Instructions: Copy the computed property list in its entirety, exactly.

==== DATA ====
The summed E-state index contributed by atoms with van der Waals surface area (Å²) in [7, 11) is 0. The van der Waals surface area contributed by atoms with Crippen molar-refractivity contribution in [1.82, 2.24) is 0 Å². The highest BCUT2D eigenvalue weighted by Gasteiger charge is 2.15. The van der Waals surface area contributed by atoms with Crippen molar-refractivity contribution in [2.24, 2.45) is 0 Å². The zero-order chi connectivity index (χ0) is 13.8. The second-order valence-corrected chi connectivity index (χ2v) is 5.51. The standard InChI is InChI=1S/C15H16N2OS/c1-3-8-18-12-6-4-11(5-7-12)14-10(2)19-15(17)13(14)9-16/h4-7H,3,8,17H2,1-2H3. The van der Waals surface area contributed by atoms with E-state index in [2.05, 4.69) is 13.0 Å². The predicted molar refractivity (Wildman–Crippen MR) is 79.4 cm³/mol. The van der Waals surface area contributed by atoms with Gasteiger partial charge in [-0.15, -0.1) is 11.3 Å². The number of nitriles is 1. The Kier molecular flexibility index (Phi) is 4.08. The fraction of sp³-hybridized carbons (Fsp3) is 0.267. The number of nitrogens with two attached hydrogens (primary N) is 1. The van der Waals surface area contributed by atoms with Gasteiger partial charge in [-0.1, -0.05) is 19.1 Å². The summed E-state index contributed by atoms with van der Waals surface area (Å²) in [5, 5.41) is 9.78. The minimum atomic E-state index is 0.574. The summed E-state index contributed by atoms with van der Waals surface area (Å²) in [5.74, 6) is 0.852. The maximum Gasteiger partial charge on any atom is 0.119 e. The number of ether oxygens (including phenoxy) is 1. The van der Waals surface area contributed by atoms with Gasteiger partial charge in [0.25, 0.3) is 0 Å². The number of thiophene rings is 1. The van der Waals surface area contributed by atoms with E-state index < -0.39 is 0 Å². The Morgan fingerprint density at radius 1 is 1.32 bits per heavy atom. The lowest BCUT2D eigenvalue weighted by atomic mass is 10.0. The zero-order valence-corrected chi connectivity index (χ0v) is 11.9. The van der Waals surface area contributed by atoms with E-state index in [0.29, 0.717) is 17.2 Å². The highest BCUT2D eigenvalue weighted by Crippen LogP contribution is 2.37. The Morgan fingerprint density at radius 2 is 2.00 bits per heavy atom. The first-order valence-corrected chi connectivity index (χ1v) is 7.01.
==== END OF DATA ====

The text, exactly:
The summed E-state index contributed by atoms with van der Waals surface area (Å²) in [7, 11) is 0. The van der Waals surface area contributed by atoms with Crippen molar-refractivity contribution in [1.82, 2.24) is 0 Å². The highest BCUT2D eigenvalue weighted by Gasteiger charge is 2.15. The van der Waals surface area contributed by atoms with Crippen molar-refractivity contribution in [2.24, 2.45) is 0 Å². The zero-order chi connectivity index (χ0) is 13.8. The second-order valence-corrected chi connectivity index (χ2v) is 5.51. The standard InChI is InChI=1S/C15H16N2OS/c1-3-8-18-12-6-4-11(5-7-12)14-10(2)19-15(17)13(14)9-16/h4-7H,3,8,17H2,1-2H3. The van der Waals surface area contributed by atoms with E-state index in [2.05, 4.69) is 13.0 Å². The predicted molar refractivity (Wildman–Crippen MR) is 79.4 cm³/mol. The van der Waals surface area contributed by atoms with Gasteiger partial charge in [-0.15, -0.1) is 11.3 Å². The number of nitriles is 1. The Kier molecular flexibility index (Phi) is 4.08. The fraction of sp³-hybridized carbons (Fsp3) is 0.267. The number of nitrogens with two attached hydrogens (primary N) is 1. The van der Waals surface area contributed by atoms with Gasteiger partial charge in [-0.1, -0.05) is 19.1 Å². The summed E-state index contributed by atoms with van der Waals surface area (Å²) in [5, 5.41) is 9.78. The minimum atomic E-state index is 0.574. The summed E-state index contributed by atoms with van der Waals surface area (Å²) in [5.74, 6) is 0.852. The maximum Gasteiger partial charge on any atom is 0.119 e. The number of ether oxygens (including phenoxy) is 1. The van der Waals surface area contributed by atoms with Gasteiger partial charge in [0.25, 0.3) is 0 Å². The number of thiophene rings is 1. The van der Waals surface area contributed by atoms with E-state index < -0.39 is 0 Å². The Morgan fingerprint density at radius 1 is 1.32 bits per heavy atom. The lowest BCUT2D eigenvalue weighted by atomic mass is 10.0. The zero-order valence-corrected chi connectivity index (χ0v) is 11.9. The van der Waals surface area contributed by atoms with E-state index in [0.29, 0.717) is 17.2 Å². The highest BCUT2D eigenvalue weighted by Crippen LogP contribution is 2.37. The Morgan fingerprint density at radius 2 is 2.00 bits per heavy atom. The first-order valence-corrected chi connectivity index (χ1v) is 7.01.